I’m freaked out by efforts to engineer animals to suit our needs—according to Arnquist’s story, one advantage of shorter legs in Basset Hounds was allowing hunting humans on horseback to keep up. Plus, it’s hard to ignore the costs of tinkering. Last year’s BBC documentary, “Pedigree Dogs Exposed,” revealed just a few of the devastating health consequences of breeding for exaggerated physical characteristics.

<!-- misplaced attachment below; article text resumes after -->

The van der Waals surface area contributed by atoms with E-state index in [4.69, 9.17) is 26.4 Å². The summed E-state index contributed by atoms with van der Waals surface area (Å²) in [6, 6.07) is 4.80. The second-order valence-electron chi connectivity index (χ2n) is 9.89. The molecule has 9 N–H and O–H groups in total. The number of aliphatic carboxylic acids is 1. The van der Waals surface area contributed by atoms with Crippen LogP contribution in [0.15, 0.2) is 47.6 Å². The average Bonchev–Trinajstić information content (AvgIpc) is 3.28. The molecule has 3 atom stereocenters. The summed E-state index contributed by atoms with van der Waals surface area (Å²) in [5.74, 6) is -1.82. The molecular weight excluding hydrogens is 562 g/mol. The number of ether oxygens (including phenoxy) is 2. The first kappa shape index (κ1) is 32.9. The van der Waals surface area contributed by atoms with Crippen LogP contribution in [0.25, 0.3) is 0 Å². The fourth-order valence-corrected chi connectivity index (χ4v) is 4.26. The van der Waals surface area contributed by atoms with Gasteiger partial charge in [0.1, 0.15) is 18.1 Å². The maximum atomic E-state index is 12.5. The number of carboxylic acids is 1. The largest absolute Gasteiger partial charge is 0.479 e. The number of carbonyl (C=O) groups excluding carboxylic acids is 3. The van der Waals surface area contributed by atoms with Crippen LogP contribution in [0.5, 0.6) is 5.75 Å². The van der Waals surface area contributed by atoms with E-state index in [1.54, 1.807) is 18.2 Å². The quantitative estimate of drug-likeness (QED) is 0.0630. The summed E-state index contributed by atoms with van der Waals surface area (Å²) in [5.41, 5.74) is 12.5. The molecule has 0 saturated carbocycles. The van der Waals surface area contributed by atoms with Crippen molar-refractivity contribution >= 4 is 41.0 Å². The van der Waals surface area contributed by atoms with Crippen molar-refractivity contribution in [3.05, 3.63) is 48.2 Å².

But, all that said, these results have significant implications. First, it’s more evidence that all the investment of time and money in creating a dog genome is paying off. Secondly, discovering the gene behind Chondrodysplasia in dogs probably holds important clues into dwarfism in humans. I think it’s fascinating that dogs, so helpful to us in our everyday life as companions and assistants, are providing important keys to unlocking human health mysteries.